A filter should also to be applied to ensure that bailouts are made available to businesses that have managed their balance sheets in a responsible fashion to date. For example, it has been reported that the four biggest US airlines have allocated an average of 115% of their free cash flow to share buybacks. Consequently, arguments ensued that these airlines are now highly exposed to business interruption caused by various country-level lockdowns. However, only one of these companies – American Airlines – appears to have had an unsustainable dividend and share buyback programme when compared to levels of free cash flow. We believe this type of information should be reflected in decisions made about who gets access to bailout capital.
Meanwhile, as the West Texas Intermediate (WTI) oil price hit an unprecedented negative price level in recent months, other industries too were seeking bailouts – and these bailouts would appear to offer no strategic return for taxpayers faced with the reality of a rapidly heating planet.
Consider the fossil energy industry. US oil producers sought a bailout in the form of a $3bn US government purchasing scheme to top up the country’s strategic petroleum reserves. This request was made despite the industry’s history of borrowing from debt capital markets during periods of lower oil prices to fund dividends so as to position themselves as attractive from an income investment perspective. This was however blocked by Democrat legislators. Otherwise, it would have served as just one of a slew of actions, including a roll back of fuel efficiency standards in cars, being taken to shore up an industry that is not changing fast enough to meet the challenges implicit in facing the climate emergency.
What’s more, media reports suggest that the National Mining Association is pleading for an end to taxes imposed on firms that are used to pay coal miners affected by black lung disease and fund the clean-up of high priority abandoned coal mines. Using public funding to prop up companies whose profitability has been in steep decline over the last five years as the economy shifts to a more sustainable footing through absolving them of historical social and environmental debts seems at best a travesty.
Figure 5. The profitability of coal companies has been declining since 2010
Source: Federated Hermes, analysis based on FactSet and Bloomberg data, as at April 2020.
Figure 6. The valuation of the top ten global coal companies has fallen since 2010
Source: Federated Hermes, analysis based on FactSet and Bloomberg data, as at April 2020.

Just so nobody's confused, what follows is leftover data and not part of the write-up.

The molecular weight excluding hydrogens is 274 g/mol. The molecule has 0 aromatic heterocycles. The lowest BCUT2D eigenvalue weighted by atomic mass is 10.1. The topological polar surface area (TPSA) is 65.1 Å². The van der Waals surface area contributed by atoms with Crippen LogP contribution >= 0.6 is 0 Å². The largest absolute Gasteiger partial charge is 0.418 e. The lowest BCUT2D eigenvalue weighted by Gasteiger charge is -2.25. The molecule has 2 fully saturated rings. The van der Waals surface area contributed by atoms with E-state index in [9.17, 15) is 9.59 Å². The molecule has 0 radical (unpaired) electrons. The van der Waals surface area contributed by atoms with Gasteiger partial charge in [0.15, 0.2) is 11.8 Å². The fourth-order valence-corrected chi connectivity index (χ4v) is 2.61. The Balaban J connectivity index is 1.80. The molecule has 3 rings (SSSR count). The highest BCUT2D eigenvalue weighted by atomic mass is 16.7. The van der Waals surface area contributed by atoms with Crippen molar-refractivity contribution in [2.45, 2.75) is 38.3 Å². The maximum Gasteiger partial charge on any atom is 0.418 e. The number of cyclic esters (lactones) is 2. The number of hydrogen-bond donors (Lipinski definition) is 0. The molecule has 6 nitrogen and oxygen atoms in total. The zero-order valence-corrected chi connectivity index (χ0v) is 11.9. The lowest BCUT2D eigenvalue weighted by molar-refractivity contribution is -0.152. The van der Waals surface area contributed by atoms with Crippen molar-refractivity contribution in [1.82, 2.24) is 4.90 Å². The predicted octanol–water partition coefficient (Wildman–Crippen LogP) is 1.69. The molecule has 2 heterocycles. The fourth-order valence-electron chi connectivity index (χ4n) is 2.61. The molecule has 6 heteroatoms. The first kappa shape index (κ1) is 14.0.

Of course, adding these proposed conditions to bailouts is not without precedent: in the wake of the 2008 global financial crisis, the then US President Barack Obama used the government bailouts of General Motors and Chrysler to compel them – and by extension the entire automobile industry – to accept stringent new fuel-economy standards. This may have been the single biggest climate change policy win (President Trump is now working with the auto industry to dismantle those rules).
The principle should be clear: when you take money from society, you owe society something in return. We must drive home this message given that emerging epidemiological observations suggest that those with lung damage (including damage caused by air pollution) appear to suffer worse symptoms and higher mortality rates after contracting coronavirus than those without.
Collectively, we owe it to ourselves and future generations to use this money to put the economy on the pathway towards addressing the impending climate emergency. Put simply, companies should not qualify for government bailouts unless they promise to establish – and meet – the targets set out in the Paris Agreement on climate change and demonstrate their plan in the coming months.
This does not mean that every company will have to dismantle its business model or cut jobs. Instead, in many cases, it will require an accelerated shift in the substitution of service and product offerings to make them more sustainable as well as a plan of action attached to retrain and redeploy staff as needed.
An unprecedented wake-up: a call to action on climate change